Interview with Dan McPharlin
Dan McPharlin creates abstract imagery depicting space travel and exploration of distant worlds, reminiscent of 70′s science fiction art. Dan also builds miniature analogue synths and audio equipment – hand-crafted from cardboard. His work has been on the cover of Wallpaper, and most recently as album artwork for Prefuse 73.
Hey Dan, could you tell us a little about your background ?
Sure. I studied Visual Arts and then went on to design websites for a bit. Eventually I decided that wasn’t really for me, so I got wrapped up in my art again, in a way going back to what I’d always loved doing, depicting strange far-out scenarios on the page. My mum was an art teacher, and my dad a mathematics teacher so that intersection between art and science has always been very interesting to me (the teacher part not so much!) I think my first career aspiration was to become an architect. Then later I got into electronic music pretty heavily, but there was always a degree of cross-over with the visual art side.
What have you been working on lately?
Recently I have been branching out a bit. We have a short film project in the works, as well as an iPhone game that I’m really excited about. Aside from that, I am about to exhibit again in the US so things have been pretty hectic lately.
How would you describe your artistic style?
Style is a difficult thing to quantify. I suppose the things that I find visually interesting rub off on my style. I love clashes, strange juxtapositions. Things like Victorian era mechanics brushed up against 60s modernist design. Re-imagining the past can often be just as interesting as forecasting the future.
I’m deeply interested in exploration; early sea voyages, Australian inland expeditions, deep sea probes and space travel. Exploring distant worlds, either through manned or more likely unmanned vehicles is a great adventure we can look forward to, however from what we know the distances in space are unimaginably vast and a space traveller would not encounter a universe teeming with the kind of sentient life we know from sci-fi films. If he was lucky he might just stumble on the ruins of a past civilization, likely destroyed thousands of years before his arrival. To me this subject matter is just as interesting to dwell on, but ambiguity is the key. There are a few anchor points but then the rest is left to the viewer to make sense of.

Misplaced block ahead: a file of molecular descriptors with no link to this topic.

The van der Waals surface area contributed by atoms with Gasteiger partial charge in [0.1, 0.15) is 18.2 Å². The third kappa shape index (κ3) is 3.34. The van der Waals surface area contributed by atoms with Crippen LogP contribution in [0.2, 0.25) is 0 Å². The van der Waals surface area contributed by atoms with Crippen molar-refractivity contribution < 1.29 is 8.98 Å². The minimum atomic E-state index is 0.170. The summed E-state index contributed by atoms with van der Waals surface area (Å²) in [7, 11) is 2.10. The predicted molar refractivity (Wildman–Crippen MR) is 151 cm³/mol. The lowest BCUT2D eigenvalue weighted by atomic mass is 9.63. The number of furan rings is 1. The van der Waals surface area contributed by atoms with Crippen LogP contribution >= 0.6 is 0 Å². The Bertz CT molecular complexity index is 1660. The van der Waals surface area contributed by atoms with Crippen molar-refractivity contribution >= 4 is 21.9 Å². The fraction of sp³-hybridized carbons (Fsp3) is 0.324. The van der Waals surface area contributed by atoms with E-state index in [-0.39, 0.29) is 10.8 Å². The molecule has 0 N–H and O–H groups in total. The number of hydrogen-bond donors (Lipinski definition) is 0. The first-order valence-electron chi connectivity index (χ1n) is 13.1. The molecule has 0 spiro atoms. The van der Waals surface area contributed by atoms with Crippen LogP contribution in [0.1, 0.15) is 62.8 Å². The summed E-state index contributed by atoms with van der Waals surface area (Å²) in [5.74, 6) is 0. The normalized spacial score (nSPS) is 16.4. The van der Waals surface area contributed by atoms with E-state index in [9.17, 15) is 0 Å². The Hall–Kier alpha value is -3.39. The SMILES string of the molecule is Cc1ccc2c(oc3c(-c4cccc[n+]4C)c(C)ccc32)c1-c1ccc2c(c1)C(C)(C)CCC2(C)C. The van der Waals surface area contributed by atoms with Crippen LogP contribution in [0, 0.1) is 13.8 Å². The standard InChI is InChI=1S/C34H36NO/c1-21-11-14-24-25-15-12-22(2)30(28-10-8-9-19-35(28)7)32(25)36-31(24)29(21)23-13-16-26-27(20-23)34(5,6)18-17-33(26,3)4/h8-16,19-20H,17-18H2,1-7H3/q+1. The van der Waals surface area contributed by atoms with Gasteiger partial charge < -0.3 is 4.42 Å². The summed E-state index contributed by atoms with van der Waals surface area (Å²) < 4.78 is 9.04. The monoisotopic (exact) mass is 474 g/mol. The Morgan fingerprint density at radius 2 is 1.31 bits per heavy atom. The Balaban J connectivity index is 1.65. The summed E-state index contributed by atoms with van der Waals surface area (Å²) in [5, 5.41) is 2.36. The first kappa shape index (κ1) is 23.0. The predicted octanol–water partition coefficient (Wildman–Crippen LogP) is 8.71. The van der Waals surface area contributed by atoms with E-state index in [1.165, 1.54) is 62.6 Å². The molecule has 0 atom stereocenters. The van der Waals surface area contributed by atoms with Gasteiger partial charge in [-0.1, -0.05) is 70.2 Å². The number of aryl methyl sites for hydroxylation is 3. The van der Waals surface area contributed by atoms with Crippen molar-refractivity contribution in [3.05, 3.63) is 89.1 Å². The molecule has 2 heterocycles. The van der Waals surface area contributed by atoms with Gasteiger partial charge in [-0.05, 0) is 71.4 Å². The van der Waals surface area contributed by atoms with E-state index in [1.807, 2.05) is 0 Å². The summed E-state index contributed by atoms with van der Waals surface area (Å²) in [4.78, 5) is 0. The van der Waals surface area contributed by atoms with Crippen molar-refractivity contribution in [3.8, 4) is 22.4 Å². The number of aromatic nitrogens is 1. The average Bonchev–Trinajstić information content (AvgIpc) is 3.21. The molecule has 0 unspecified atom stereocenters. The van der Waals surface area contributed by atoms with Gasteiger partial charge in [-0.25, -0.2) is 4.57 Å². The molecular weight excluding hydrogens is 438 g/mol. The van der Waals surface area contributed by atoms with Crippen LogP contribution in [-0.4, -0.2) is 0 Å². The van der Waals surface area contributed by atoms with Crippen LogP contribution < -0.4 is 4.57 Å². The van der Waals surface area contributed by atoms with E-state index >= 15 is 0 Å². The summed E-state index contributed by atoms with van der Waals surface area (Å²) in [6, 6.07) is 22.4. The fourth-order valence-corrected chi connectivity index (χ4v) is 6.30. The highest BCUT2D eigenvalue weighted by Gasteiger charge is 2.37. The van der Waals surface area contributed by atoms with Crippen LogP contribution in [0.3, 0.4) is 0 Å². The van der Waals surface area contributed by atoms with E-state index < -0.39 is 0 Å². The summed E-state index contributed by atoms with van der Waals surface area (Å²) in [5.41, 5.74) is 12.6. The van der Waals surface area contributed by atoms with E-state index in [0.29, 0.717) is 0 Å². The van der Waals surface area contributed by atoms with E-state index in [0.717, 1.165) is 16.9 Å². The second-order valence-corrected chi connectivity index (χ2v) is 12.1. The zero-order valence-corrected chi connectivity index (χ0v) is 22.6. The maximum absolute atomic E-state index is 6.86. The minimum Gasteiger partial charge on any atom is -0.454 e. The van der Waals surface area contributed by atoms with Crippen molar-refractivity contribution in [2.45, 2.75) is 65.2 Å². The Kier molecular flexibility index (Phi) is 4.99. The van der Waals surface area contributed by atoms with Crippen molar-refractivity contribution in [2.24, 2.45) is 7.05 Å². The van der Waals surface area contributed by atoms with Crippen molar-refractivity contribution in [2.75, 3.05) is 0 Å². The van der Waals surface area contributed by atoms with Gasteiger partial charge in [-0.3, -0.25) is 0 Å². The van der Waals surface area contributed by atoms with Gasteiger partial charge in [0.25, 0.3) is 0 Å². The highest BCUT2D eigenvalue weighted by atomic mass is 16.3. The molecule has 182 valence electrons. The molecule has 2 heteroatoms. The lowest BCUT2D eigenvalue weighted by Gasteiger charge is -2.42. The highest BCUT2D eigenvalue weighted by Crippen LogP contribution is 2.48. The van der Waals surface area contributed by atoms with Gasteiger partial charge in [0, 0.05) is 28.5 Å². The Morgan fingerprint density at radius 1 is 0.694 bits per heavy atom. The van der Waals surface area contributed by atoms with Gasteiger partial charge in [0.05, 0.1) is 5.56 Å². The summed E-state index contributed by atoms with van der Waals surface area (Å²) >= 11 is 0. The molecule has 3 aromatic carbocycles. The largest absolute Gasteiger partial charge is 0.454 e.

I feel there is a kind of devaluation of mystery that has gone on over the last 30 years. Art, music and books should be the jumping off point for our imagination, not the final destination. I think people like to turn things they don’t know or understand into things they do, but I’m happy just to concede that I don’t know - the universe is too complex and mysterious for me to ever fully understand, and that’s just fine.
Could you talk through the process for a typical illustration, what materials do you use?
Well the computer is really the main tool these days. Things like backgrounds are usually hand-painted and scanned in and thumbnail sketches are done with paper and pen, but really most of the work comes together in Photoshop which is the only software I use. I have a pretty modest Mac set up with Wacom tablet that suits me fine.
You have a series of handmade cardboard analog miniatures, what inspired you to make the miniatures?
Well in my years of collecting old synthesizers and drum machines, I had always found the equipment visually interesting. Something about the vast panels bristling with knobs, wires and switches; a kind of tactile landscape, was immensely appealing. Lacking the skills and resources to build a full-scale synth, I settled on the idea of making miniature versions out of scraps of framing matt-boards.
An obvious route might have been to utilize some of the new digital fabrication techniques to create these works, but I thought it would be much more interesting to turn that idea on its head and represent these very technological objects in a hand-crafted form. I’m also intrigued by origami and paper-engineering, and the Japanese obsession with detail and miniaturization.